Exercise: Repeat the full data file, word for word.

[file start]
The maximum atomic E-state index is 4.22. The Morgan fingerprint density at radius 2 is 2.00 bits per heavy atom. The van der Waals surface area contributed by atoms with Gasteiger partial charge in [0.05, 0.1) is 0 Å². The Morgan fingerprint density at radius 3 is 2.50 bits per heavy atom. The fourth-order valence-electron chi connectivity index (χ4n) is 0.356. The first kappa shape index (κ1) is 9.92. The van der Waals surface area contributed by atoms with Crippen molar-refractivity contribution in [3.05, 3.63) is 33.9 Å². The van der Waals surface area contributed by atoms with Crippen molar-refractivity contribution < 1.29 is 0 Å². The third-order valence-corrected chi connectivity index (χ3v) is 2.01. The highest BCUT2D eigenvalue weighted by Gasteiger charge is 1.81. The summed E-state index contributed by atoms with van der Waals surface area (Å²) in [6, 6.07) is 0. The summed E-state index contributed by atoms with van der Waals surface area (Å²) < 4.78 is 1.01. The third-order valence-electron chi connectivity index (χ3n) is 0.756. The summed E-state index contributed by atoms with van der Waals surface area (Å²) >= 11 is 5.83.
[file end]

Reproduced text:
The maximum atomic E-state index is 4.22. The Morgan fingerprint density at radius 2 is 2.00 bits per heavy atom. The van der Waals surface area contributed by atoms with Gasteiger partial charge in [0.05, 0.1) is 0 Å². The Morgan fingerprint density at radius 3 is 2.50 bits per heavy atom. The fourth-order valence-electron chi connectivity index (χ4n) is 0.356. The first kappa shape index (κ1) is 9.92. The van der Waals surface area contributed by atoms with Crippen molar-refractivity contribution in [3.05, 3.63) is 33.9 Å². The van der Waals surface area contributed by atoms with Crippen molar-refractivity contribution < 1.29 is 0 Å². The third-order valence-corrected chi connectivity index (χ3v) is 2.01. The highest BCUT2D eigenvalue weighted by Gasteiger charge is 1.81. The summed E-state index contributed by atoms with van der Waals surface area (Å²) in [6, 6.07) is 0. The summed E-state index contributed by atoms with van der Waals surface area (Å²) < 4.78 is 1.01. The third-order valence-electron chi connectivity index (χ3n) is 0.756. The summed E-state index contributed by atoms with van der Waals surface area (Å²) >= 11 is 5.83.